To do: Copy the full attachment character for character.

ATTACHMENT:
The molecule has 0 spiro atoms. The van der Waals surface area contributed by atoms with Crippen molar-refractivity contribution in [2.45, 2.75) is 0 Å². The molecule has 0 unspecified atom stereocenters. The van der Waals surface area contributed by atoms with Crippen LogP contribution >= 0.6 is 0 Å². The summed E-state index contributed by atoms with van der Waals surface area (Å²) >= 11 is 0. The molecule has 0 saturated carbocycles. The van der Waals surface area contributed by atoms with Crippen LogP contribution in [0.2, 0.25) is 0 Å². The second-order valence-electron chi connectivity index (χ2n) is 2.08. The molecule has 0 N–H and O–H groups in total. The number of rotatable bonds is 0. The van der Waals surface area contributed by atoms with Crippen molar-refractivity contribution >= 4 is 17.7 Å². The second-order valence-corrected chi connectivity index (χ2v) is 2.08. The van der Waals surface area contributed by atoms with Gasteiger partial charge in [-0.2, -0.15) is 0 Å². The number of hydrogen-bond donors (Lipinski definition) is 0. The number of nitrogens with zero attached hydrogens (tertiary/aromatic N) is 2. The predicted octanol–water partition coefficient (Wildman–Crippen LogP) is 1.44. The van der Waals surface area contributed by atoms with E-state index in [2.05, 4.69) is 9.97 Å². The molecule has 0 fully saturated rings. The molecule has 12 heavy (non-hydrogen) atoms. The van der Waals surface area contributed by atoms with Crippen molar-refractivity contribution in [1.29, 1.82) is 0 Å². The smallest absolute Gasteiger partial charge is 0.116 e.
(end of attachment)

The molecule has 0 spiro atoms. The van der Waals surface area contributed by atoms with Crippen molar-refractivity contribution in [2.45, 2.75) is 0 Å². The molecule has 0 unspecified atom stereocenters. The van der Waals surface area contributed by atoms with Crippen LogP contribution >= 0.6 is 0 Å². The summed E-state index contributed by atoms with van der Waals surface area (Å²) >= 11 is 0. The molecule has 0 saturated carbocycles. The van der Waals surface area contributed by atoms with Crippen LogP contribution in [0.2, 0.25) is 0 Å². The second-order valence-electron chi connectivity index (χ2n) is 2.08. The molecule has 0 N–H and O–H groups in total. The number of rotatable bonds is 0. The van der Waals surface area contributed by atoms with Crippen molar-refractivity contribution >= 4 is 17.7 Å². The second-order valence-corrected chi connectivity index (χ2v) is 2.08. The van der Waals surface area contributed by atoms with Gasteiger partial charge in [-0.2, -0.15) is 0 Å². The number of hydrogen-bond donors (Lipinski definition) is 0. The number of nitrogens with zero attached hydrogens (tertiary/aromatic N) is 2. The predicted octanol–water partition coefficient (Wildman–Crippen LogP) is 1.44. The van der Waals surface area contributed by atoms with E-state index in [2.05, 4.69) is 9.97 Å². The molecule has 0 fully saturated rings. The molecule has 12 heavy (non-hydrogen) atoms. The van der Waals surface area contributed by atoms with Crippen molar-refractivity contribution in [1.29, 1.82) is 0 Å². The smallest absolute Gasteiger partial charge is 0.116 e.